Striking Out Stress

Jun 07, 2024

April is National Stress Awareness Month -- a great time to develop healthy coping mechanisms to deal with the physical, mental, and emotional strains so many of us experience on a regular basis. 

Thankfully, there are numerous ways to cope with and even reduce stress in your life. Today’s newsletter highlights some of these and also reports on a stress-inducing subject that’s important to people with disabilities: improving access to quality health care, especially dental care, for patients with intellectual and developmental disabilities (I/DD). Rather than stressing you out, I hope this information motivates you to advocate for change. 

I believe it’s possible to mitigate much of our stress in life through collaboration, connectedness, and a supportive community. Building positive relationships with people and developing a sense of purpose helps us manage the challenges that cause us stress in the first place.

On that note, please share this email with others who may benefit from it. If today’s newsletter was forwarded to you, please sign up for your own copy below. And welcome to our community.

Managing stressful home care support needs.

One of the biggest stressors of my life is the work required to hire, train, and manage home healthcare providers for our son with disabilities. He lives outside our family home in his own apartment, enjoys his independent life, but requires substantial support that we help to coordinate.

Although his care team is terrific, caregivers get sick, cars break down, issues arise that need to be managed.  And although Andrew continues to take on more responsibility for this aspect of his life, he will always require assistance to juggle these stressors.

Recently, I found an amazing online resource to help individuals and their families manage the stress of home care support needs. Developed by the Institute on Community Integration and Medicaid (CMS), it includes six separate audio/video lessons that address how to find and hire care providers, train and support your care team, manage team burnout, and more.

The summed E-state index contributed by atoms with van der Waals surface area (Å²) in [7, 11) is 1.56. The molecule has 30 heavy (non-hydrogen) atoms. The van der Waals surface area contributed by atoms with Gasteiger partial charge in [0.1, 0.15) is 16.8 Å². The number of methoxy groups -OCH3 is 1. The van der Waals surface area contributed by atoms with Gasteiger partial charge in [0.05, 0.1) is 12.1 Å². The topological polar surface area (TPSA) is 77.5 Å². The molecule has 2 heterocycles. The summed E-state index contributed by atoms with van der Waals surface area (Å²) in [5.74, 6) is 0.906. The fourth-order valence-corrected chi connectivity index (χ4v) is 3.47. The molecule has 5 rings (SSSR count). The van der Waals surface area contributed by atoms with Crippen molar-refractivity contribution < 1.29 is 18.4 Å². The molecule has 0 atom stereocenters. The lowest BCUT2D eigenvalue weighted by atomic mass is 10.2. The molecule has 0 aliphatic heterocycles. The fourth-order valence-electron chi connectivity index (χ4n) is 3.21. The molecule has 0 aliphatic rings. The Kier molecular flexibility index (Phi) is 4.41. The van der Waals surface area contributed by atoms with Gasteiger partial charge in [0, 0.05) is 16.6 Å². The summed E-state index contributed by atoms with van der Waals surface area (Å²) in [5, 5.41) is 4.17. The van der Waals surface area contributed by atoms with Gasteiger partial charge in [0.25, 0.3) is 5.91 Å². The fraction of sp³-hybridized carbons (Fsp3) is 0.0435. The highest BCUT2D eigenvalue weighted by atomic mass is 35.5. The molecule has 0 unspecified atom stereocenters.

Check out the video below to see if this free self-paced training series might be helpful to you or someone you know.


Reducing stress through exercise.

We’ve heard it a thousand times: more exercise = less stress. But how and when? Busy parents often can't find the time or make this a priority.  Family caregivers never put their needs first.  Excuses abound.

Remember that starting small is still starting. And often, it’s just what we need to experience positive outcomes, feel successful, and commit to more.

According to a recent New York Times article, resolving to get back into exercise or take up a new fitness routine is one of the best things you can do for your health. Whether it’s weights, cardio, or simply stretching for stress relief – just do something. Regular physical activity increases energy levels, improves cognition, helps reduce anxiety and worry, and promotes better sleep. No wonder Nike says, “Just do it.” (Now I'm really just giving myself a pep-talk.)

Decreasing dental care stress.

Like many patients with I/DD, our son has had great difficulty finding dental care providers – especially now that he’s an adult. After more than two years of searching, we recently identified a local practice that makes me hopeful; however, they don’t accept Medicaid (not many do).  So the stress continues.  

Based on a study of nearly 800+ patients in four states conducted by the American Academy of Developmental Dentistry and Medicine (AADDM), our family's experience is far too common.  Patients with I/DD reportedly wait nearly twice as long to get an appointment and routinely encounter non-ADA compliant practices.  Troubling, too, is the well-documented overuse of sedation within this population, with estimates that only 25% of the population need sedation care, yet 45% to 60% of I/DD patients receive sedation.

The National Roadmap for Disability Inclusive Healthcare is a great resource for advocating on this general issue. Consider sharing it and the above study findings with your child’s health care providers today. Accessible, high-quality oral health care for people with disabilities is long overdue.

Interested in learning more about one-to-one coaching? Contact Kris for information on what this might look like for you, including outcomes, availability, fees and more.

Contact Kris

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